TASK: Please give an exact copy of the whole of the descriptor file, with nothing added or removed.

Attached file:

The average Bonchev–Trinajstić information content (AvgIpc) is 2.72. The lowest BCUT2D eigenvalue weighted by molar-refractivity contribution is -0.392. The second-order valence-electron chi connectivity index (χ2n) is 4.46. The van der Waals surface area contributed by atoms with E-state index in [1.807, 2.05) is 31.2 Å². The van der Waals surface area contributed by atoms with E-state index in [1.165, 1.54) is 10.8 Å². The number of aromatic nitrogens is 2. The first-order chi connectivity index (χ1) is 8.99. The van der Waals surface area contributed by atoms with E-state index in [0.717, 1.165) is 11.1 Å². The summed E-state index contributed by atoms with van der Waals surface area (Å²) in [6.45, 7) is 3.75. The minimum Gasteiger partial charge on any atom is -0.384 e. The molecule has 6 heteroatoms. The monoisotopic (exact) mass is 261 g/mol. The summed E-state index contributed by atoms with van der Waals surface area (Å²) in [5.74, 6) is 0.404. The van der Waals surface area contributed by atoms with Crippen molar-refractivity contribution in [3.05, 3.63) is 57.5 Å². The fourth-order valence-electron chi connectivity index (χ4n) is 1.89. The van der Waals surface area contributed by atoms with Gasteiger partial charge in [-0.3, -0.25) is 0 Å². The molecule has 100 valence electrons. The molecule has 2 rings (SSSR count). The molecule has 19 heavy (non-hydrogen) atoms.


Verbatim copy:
The average Bonchev–Trinajstić information content (AvgIpc) is 2.72. The lowest BCUT2D eigenvalue weighted by molar-refractivity contribution is -0.392. The second-order valence-electron chi connectivity index (χ2n) is 4.46. The van der Waals surface area contributed by atoms with E-state index in [1.807, 2.05) is 31.2 Å². The van der Waals surface area contributed by atoms with E-state index in [1.165, 1.54) is 10.8 Å². The number of aromatic nitrogens is 2. The first-order chi connectivity index (χ1) is 8.99. The van der Waals surface area contributed by atoms with E-state index in [0.717, 1.165) is 11.1 Å². The summed E-state index contributed by atoms with van der Waals surface area (Å²) in [6.45, 7) is 3.75. The minimum Gasteiger partial charge on any atom is -0.384 e. The molecule has 6 heteroatoms. The monoisotopic (exact) mass is 261 g/mol. The summed E-state index contributed by atoms with van der Waals surface area (Å²) in [5.74, 6) is 0.404. The van der Waals surface area contributed by atoms with Crippen molar-refractivity contribution in [3.05, 3.63) is 57.5 Å². The fourth-order valence-electron chi connectivity index (χ4n) is 1.89. The van der Waals surface area contributed by atoms with Gasteiger partial charge in [-0.3, -0.25) is 0 Å². The molecule has 100 valence electrons. The molecule has 2 rings (SSSR count). The molecule has 19 heavy (non-hydrogen) atoms.